This Sunday, many well-intentioned parents will purchase live baby bunnies for their children as Easter gifts. Unfortunately, many of these rabbits will wind up at animal shelters once they grow big and the novelty wears off. Some parents will unknowingly fill Easter baskets with candy made from animals when there are other alternatives available. And then there are the eggs: Countless numbers of eggs, produced by hens that spend their entire lives living in cramped cages, will be purchased for the holiday. However, with a little bit of planning, you can make this Easter an animal friendly holiday by considering some of these alternatives.

Don’t buy pet store rabbits. If you decide that your family is ready for a bunny after thoughtful consideration, and you go to a pet store, make sure you ask the pet store where their rabbits originated. Pet stores often get their bunnies from “bunny mills” where rabbits are continuously bred and babies are weaned at a very early age. With all the homeless rabbits waiting for permanent homes, it doesn’t make sense to breed them. Stores like Petco showcase rabbits, but they are all shelter rabbits. Or visit your local animal shelter. Here in Santa Barbara, Bunnies Urgently Needing Shelter (B.U.N.S.) is a wonderful organization that cares for stray and abandoned bunnies. B.U.N.S. is open Monday-Friday, 9 a.m.-4:45 p.m., and Saturday, 10 a.m.-4 p.m., at 5473 Overpass Rd.. For more information, check out their website at

Purchase animal-friendly Easter baskets. When you’re shopping for goodies for your Easter baskets, opt for an animal-friendly basket. You can purchase marshmallows made entirely from non-animal ingredients from stores like Whole Foods. Vegetarians may not be aware that Peeps contain gelatin, which is boiled animal bones. There are many drug store candies that do not contain animal products: Airheads, Dots, Dum-Dums, Fireballs, Hubba Bubba bubblegum, Jolly Ranchers (lollipops and hard candy), Lemonheads, Mike and Ikes, Runts, Smarties (U.S. brand), Sweet Tarts, Twizzlers, and Zots. If you fill your plastic eggs with some of these candies, you’ll offer a more humane treat.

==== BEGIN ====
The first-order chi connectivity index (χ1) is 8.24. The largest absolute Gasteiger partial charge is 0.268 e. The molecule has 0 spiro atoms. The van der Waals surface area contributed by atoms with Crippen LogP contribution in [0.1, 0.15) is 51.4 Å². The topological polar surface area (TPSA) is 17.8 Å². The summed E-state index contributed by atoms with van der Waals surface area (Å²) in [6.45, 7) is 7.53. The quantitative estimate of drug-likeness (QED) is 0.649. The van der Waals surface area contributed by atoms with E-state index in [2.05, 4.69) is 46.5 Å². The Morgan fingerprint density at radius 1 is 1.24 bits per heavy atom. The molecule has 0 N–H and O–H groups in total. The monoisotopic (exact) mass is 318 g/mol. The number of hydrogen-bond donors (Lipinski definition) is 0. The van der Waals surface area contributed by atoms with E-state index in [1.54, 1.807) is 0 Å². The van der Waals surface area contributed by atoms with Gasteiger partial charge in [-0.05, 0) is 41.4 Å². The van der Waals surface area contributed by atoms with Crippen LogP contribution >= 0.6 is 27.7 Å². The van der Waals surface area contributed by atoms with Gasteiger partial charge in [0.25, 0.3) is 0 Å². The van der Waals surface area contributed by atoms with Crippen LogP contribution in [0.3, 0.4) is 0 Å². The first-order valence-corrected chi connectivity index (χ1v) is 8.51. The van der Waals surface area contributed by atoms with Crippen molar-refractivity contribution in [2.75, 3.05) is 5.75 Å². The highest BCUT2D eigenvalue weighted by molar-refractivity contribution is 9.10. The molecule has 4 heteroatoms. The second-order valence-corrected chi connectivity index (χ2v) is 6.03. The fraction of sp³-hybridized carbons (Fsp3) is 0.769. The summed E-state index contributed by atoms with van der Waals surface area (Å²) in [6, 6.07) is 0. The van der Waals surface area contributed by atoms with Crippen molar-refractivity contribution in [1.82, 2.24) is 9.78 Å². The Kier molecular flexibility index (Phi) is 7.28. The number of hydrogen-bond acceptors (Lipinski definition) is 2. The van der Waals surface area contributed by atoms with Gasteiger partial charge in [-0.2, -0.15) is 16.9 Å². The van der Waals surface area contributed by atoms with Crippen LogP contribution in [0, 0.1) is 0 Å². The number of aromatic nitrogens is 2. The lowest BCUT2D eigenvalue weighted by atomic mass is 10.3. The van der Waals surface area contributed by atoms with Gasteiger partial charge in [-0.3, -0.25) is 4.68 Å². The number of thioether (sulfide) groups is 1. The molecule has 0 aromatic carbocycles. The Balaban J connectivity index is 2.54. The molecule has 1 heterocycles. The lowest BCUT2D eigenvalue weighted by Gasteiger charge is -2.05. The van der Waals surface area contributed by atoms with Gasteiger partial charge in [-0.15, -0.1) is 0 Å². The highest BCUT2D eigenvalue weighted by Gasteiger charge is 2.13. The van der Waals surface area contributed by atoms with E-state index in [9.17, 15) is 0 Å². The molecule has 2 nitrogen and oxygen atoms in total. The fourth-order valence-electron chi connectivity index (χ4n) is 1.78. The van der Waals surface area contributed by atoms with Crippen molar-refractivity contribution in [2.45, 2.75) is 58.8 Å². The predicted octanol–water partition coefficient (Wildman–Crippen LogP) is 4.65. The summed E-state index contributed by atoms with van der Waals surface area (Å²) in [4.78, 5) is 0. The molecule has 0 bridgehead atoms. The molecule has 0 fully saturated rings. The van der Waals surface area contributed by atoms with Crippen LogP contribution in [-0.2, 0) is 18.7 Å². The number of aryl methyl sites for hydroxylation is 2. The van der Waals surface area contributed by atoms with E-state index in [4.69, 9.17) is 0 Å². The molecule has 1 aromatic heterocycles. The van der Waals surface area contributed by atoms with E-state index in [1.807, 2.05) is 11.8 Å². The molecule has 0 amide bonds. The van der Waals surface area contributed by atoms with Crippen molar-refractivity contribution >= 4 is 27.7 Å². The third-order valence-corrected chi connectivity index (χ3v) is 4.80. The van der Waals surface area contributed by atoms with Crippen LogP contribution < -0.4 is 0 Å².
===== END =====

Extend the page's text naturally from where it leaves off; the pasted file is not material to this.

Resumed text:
Instead of coloring regular eggs, use free-range eggs. Ninety-eight percent of egg-laying hens in the United States spend their entire lives in tiny wire cages that are no bigger than a sheet of notebook paper. They are stacked in cages in huge warehouses and most of them never see the light of day. Thanks to Proposition 2, all egg-laying hens in California must be confined in ways that allow them to lie down, stand up, fully extend their wings, and turn around freely and have access to the outdoors. For more information on buying eggs, visit

By choosing the right candy for your Easter basket, purchasing humane eggs, and thinking twice before buying a bunny, you can make a difference for animals this Easter holiday. Wishing you and your family a happy, animal-friendly Easter!

Adoptable Pet of the Week

CocoPuff is a very sweet 7-pound, 8-year-old Chihuahua mix. She is very affectionate and a true cuddle bug. She likes sitting on laps and she gets along well with other dogs. CocoPuff is a very lady-like dog – she doesn’t even bark! She’s the tiny dog version of a high fashion model the way she slowly turns her head from one side to another and the way she holds her head up high. CocoPuff would rather sit demurely on a soft pillow and enjoy the company of nice people and just watch what is going on. She isn’t really into playing with toys. With the right person or family CocoPuff will make a wonderful little loving companion. If CocoPuff sounds like the right dog for you, call 805-222-4459, or visit her at the Santa Barbara County Animal Shelter. To view more photos and information on CocoPuff, and other dogs for adoption, go to the K-9 PALS website K-9 PALS provides free dog behavior training sessions for people who have adopted a dog from any local shelter, rescue organization, or humane society.

K-9 PALS–K-9 Placement and Assistance League, Inc.–is the all-volunteer, no-kill, nonprofit 501C3 organization dedicated to providing humane care, forever homes and advocacy for homeless and abandoned dogs in Santa Barbara County and beyond. All donations to K-9 PALS go directly to benefit homeless and abandoned dogs of our community in order to save lives, and find forever homes for them. Information on K-9 PALS is available at, 805-570-0415, or, or at K-9 PALS, P.O. Box 60755 Santa Barbara, CA 93160-0755. Come see K-9 PALS, and some of the dogs for adoption, at the Earth Day Festival at Alameda Park, April 18 and 19.

Lisa Acho Remorenko is executive director of Animal Adoption Solutions,


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